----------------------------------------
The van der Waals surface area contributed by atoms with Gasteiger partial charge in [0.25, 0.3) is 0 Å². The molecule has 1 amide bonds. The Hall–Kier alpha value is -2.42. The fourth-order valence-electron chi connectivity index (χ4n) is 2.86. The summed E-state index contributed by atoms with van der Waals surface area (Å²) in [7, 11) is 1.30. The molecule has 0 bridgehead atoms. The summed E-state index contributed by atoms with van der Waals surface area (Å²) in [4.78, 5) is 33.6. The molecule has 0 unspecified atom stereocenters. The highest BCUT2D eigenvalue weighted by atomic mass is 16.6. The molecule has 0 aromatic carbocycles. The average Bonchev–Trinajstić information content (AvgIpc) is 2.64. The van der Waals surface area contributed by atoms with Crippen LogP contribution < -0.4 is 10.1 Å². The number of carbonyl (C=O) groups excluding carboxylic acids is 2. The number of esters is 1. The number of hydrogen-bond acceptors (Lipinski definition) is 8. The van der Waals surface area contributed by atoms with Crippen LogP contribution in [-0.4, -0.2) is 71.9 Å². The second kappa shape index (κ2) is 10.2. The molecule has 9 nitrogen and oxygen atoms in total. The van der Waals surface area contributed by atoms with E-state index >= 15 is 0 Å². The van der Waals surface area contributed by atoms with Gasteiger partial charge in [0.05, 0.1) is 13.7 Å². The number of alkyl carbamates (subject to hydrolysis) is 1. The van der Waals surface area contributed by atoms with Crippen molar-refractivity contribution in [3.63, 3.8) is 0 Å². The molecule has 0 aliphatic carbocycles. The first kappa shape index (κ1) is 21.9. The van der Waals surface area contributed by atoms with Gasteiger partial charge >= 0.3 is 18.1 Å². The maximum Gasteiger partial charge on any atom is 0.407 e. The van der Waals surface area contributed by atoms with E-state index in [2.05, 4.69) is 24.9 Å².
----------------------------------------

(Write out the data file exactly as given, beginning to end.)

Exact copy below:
The van der Waals surface area contributed by atoms with Gasteiger partial charge in [0.25, 0.3) is 0 Å². The molecule has 1 amide bonds. The Hall–Kier alpha value is -2.42. The fourth-order valence-electron chi connectivity index (χ4n) is 2.86. The summed E-state index contributed by atoms with van der Waals surface area (Å²) in [7, 11) is 1.30. The molecule has 0 bridgehead atoms. The summed E-state index contributed by atoms with van der Waals surface area (Å²) in [4.78, 5) is 33.6. The molecule has 0 unspecified atom stereocenters. The highest BCUT2D eigenvalue weighted by atomic mass is 16.6. The molecule has 0 aromatic carbocycles. The average Bonchev–Trinajstić information content (AvgIpc) is 2.64. The van der Waals surface area contributed by atoms with Crippen LogP contribution < -0.4 is 10.1 Å². The number of carbonyl (C=O) groups excluding carboxylic acids is 2. The number of esters is 1. The number of hydrogen-bond acceptors (Lipinski definition) is 8. The van der Waals surface area contributed by atoms with Crippen LogP contribution in [-0.4, -0.2) is 71.9 Å². The second kappa shape index (κ2) is 10.2. The molecule has 9 nitrogen and oxygen atoms in total. The van der Waals surface area contributed by atoms with E-state index >= 15 is 0 Å². The van der Waals surface area contributed by atoms with Gasteiger partial charge in [0.05, 0.1) is 13.7 Å². The number of alkyl carbamates (subject to hydrolysis) is 1. The van der Waals surface area contributed by atoms with Crippen molar-refractivity contribution in [3.63, 3.8) is 0 Å². The molecule has 0 aliphatic carbocycles. The first kappa shape index (κ1) is 21.9. The van der Waals surface area contributed by atoms with Gasteiger partial charge >= 0.3 is 18.1 Å². The maximum Gasteiger partial charge on any atom is 0.407 e. The van der Waals surface area contributed by atoms with E-state index in [2.05, 4.69) is 24.9 Å².